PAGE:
Chemistry Nomenclature - NOMENCLATURE It is important that...

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NOMENCLATURE It is important that you be able to recognize compounds by both their names and formulas. The following is one approach to learning the nomenclature of inorganic compounds. This is a systematic approach and is somewhat different from most text books. There are many ways to approach learning the naming and formulas for inorganic compounds. Most inorganic compounds can be thought of as ionic in nature, consisting of a cation(positive ion) and an anion(negative ion). When the compounds are named, the cation is named first and the anion last. For example, the compound NaCl consists of the cation Na + and the anion Cl - and is called sodium chloride. CATIONS The primary cations that are encountered are the metals, the hydrogen ion (H + ) and the ammonium ion (NH 4 + ). These cations can be divided into two groups, the elements, which produce only one cation (have only one valence state) and those elements, which produce more that one cation (have multiple valence states). If the element has only one cation (valence state), the ion is just given the name of the element. The common cations of this type are given below: Univalent Bivalent Trivalent Cation Name Cation Name Cation Name H + hydrogen Be 2+ beryllium Al 3+ aluminum Li + lithium Mg 2+ magnesium Na + sodium Ca 2+ calcium K + potassium Sr 2+ strontium Rb + rubidium Ba 2+ barium Cs + cesium Zn 2+ zinc Ag + silver Cd 2+ cadmium NH 4 + ammonium You should not memorize these, but should note a pattern, all the univalent metals are in Group 1 of the periodic table, bivalent are mostly in Group 2 and aluminum is in Group 3. The elements with more than one cation are traditionally named by adding the suffix- ous to the root name of the element for the lower valence state and the suffix - ic for the higher valence state. For example, Cu + is cuprous and Cu 2+ is cupric. The problem with this system is that there are a number of elements with more than two valence states, and the system breaks down. To rectify this problem the International Union of Pure and Applied Chemistry (IUPAC) developed a simplified system. The cation is named using the name of the element followed by the charge in Roman numerals in parentheses.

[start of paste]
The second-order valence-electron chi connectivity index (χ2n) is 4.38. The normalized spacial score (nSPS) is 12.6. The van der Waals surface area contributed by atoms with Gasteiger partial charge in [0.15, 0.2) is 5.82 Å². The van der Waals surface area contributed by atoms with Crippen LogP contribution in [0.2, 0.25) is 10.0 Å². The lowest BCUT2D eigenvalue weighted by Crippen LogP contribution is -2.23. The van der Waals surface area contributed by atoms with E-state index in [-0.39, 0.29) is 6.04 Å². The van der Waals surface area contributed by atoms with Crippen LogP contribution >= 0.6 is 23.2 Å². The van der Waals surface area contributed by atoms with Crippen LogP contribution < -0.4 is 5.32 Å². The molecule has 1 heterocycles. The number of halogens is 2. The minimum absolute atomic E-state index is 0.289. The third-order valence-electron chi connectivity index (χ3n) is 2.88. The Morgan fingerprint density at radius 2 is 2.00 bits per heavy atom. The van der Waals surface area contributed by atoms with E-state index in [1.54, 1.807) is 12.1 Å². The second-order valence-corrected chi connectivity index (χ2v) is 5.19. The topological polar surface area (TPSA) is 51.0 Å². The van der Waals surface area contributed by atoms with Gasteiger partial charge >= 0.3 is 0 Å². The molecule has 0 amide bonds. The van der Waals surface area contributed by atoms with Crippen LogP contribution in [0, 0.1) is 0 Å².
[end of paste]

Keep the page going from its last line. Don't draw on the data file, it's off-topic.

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This note was uploaded on 09/17/2008 for the course CHEM 01 taught by Professor Keller during the Spring '08 term at University of Arizona- Tucson.

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Chemistry Nomenclature - NOMENCLATURE It is important that...

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